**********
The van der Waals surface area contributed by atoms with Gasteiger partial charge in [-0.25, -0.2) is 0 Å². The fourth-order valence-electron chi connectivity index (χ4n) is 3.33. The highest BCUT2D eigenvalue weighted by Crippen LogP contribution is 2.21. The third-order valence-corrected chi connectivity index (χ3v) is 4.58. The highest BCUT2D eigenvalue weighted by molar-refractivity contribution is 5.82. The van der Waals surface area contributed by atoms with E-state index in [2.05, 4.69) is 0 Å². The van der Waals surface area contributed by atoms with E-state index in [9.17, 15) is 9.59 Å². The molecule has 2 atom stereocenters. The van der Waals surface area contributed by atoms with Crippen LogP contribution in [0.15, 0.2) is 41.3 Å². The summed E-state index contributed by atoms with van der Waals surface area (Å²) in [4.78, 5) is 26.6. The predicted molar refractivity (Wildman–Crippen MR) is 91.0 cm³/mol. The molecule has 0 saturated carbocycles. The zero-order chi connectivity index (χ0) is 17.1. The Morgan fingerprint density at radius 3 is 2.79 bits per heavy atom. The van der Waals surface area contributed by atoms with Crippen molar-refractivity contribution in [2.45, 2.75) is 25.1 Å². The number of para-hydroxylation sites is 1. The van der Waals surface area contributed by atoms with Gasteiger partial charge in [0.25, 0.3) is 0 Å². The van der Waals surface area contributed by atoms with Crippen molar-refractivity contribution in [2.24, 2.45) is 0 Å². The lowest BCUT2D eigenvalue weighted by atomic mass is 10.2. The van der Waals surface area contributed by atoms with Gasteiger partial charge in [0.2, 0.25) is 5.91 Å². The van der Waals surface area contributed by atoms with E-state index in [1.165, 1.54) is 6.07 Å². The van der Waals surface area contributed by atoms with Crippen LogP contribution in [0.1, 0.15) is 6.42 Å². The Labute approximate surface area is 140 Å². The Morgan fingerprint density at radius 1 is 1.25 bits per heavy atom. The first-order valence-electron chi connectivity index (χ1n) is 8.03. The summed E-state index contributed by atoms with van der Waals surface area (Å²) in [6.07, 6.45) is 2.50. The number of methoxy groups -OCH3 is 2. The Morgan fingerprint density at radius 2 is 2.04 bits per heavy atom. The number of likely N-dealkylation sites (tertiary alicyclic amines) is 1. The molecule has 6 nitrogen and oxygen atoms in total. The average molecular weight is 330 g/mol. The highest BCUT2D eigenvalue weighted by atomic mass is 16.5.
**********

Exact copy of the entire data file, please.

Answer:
The van der Waals surface area contributed by atoms with Gasteiger partial charge in [-0.25, -0.2) is 0 Å². The fourth-order valence-electron chi connectivity index (χ4n) is 3.33. The highest BCUT2D eigenvalue weighted by Crippen LogP contribution is 2.21. The third-order valence-corrected chi connectivity index (χ3v) is 4.58. The highest BCUT2D eigenvalue weighted by molar-refractivity contribution is 5.82. The van der Waals surface area contributed by atoms with E-state index in [2.05, 4.69) is 0 Å². The van der Waals surface area contributed by atoms with E-state index in [9.17, 15) is 9.59 Å². The molecule has 2 atom stereocenters. The van der Waals surface area contributed by atoms with Crippen LogP contribution in [0.15, 0.2) is 41.3 Å². The summed E-state index contributed by atoms with van der Waals surface area (Å²) in [4.78, 5) is 26.6. The predicted molar refractivity (Wildman–Crippen MR) is 91.0 cm³/mol. The molecule has 0 saturated carbocycles. The zero-order chi connectivity index (χ0) is 17.1. The Morgan fingerprint density at radius 3 is 2.79 bits per heavy atom. The van der Waals surface area contributed by atoms with Crippen molar-refractivity contribution in [2.45, 2.75) is 25.1 Å². The number of para-hydroxylation sites is 1. The van der Waals surface area contributed by atoms with Gasteiger partial charge in [0.25, 0.3) is 0 Å². The van der Waals surface area contributed by atoms with Crippen molar-refractivity contribution in [2.24, 2.45) is 0 Å². The lowest BCUT2D eigenvalue weighted by atomic mass is 10.2. The van der Waals surface area contributed by atoms with Gasteiger partial charge in [0.2, 0.25) is 5.91 Å². The van der Waals surface area contributed by atoms with E-state index in [1.165, 1.54) is 6.07 Å². The van der Waals surface area contributed by atoms with Crippen LogP contribution in [0.1, 0.15) is 6.42 Å². The Labute approximate surface area is 140 Å². The Morgan fingerprint density at radius 1 is 1.25 bits per heavy atom. The first-order valence-electron chi connectivity index (χ1n) is 8.03. The summed E-state index contributed by atoms with van der Waals surface area (Å²) in [6.07, 6.45) is 2.50. The number of methoxy groups -OCH3 is 2. The Morgan fingerprint density at radius 2 is 2.04 bits per heavy atom. The number of likely N-dealkylation sites (tertiary alicyclic amines) is 1. The molecule has 6 nitrogen and oxygen atoms in total. The average molecular weight is 330 g/mol. The highest BCUT2D eigenvalue weighted by atomic mass is 16.5.